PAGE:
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Jul 11, 2018 09:07PM
Jul 11, 2018 09:08PM
An allergic reaction can happen with anything and differs from the concerns about gadolinium that have been raised over it's safety in general. If you are allergic to something,it's best to avoid it or work with you doctors to prevent or stop the reaction if necessary.
As far as general safety concerns about gadolinium...
There are two types of gadolinium contrast agents that I am aware of. The older linear ones such as omniscan, and the newer macrocyclic ones such as gadivist.
In these contrast agents, gadolinium, which is a rare metal, and like many metals, toxic in it's free form when it gets up in to your biological workings, is chelated. This means it's bound to other atoms so it can't do any damage. Think of it like a prisoner being detained by guards.
In linear contrast agents, the gadolinium is like a prisoner with a guard on each arm.
In macrocyclic contrast agents, the gadolinium is like a prisoner being detained by guards not only at the arms, but the front and back as well, so it's encaged.
The key to gadolinium contrast safety (for people who are not allergic to it), is to void it from the body before the gadolinium breaks free from it's bonds to the chelation agents.
The primary way to void gadolinium contrast agents is through the urine. A few years after gadolinium contrast agents hit the market, people with reduced renal function who had been given gadolinium contrast agents started turning up with wide spread fibrosis. This is now called nephrotic system fibrosis. One theory is that these individuals were unable to filter out and excrete the gadolinium contrast before it broke freem from the chelation agents, and that the gadolinium atoms lodged in the tissue, triggering fibrosis as the body tried to isolate the atoms.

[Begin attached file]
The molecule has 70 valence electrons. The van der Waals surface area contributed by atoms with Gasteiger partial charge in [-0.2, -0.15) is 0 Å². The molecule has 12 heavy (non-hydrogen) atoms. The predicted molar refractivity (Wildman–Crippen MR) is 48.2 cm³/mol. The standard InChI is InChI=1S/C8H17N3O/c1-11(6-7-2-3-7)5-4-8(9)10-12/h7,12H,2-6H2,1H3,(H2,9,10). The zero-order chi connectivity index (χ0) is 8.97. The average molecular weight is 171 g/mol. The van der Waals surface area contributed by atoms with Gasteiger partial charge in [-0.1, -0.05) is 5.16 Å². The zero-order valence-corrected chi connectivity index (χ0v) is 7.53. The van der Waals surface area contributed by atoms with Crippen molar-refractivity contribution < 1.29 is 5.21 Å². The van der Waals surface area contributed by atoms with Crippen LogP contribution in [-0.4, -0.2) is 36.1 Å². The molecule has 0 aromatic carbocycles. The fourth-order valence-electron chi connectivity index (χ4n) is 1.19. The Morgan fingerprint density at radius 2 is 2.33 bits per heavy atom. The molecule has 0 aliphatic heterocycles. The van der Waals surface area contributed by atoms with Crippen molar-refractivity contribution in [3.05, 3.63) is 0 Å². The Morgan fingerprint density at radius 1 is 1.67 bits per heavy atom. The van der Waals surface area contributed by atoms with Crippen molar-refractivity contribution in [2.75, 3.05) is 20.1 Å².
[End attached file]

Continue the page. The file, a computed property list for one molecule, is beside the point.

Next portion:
The macrocyclic gadolinium contrast agents are more stable, allowing for longer excretion times, but over the years, concern has grown about the safety of gadolinium contrast agents in general in people with normal renal function, due to a growing number of individuals who believe they developed symptoms after multiple injections of gadolinium contrast and studies that have found that small amounts of gadolinium can remain in the body of individulas with normal renal function. There are currently efforts to develop an alternative to gadolinium contrast agents.
I've declined gadolinium contrast in the past but I have not declined it for any MRIs to image and stage my cancer because it's necessary to make some tumors visible and the risk the cancer posses to me is greater than the risk that the gadolinium contrast does, but I take a few precautions. I ask which contrast they use. For some parts of the body, linear contrast agents are necessary but if a linear agent isn't necessary than I insist on a macrocyclic contrast agent. My imaging facility uses Gadovist, which is thought to be a safer one.
After the imaging I drink a lot of fluids (to the extent that it is safe to do so) in a bid to increase my urine output.
And last, I try to space out the MRIs.
Would I have had the gadolinium if I were having an MRI of a mass that had not been confirmed to be malignant? Maybe. I really don't like having it but it would depend on the a number of factors I think. I would have to detemine how necessary the contrast was. When I had a brain MRI a few years ago pre cancer dx, I did not have the contrast because we weren't looking for cancer but the second brain MRI post dx was to look for metastasis and the contrast was necessary.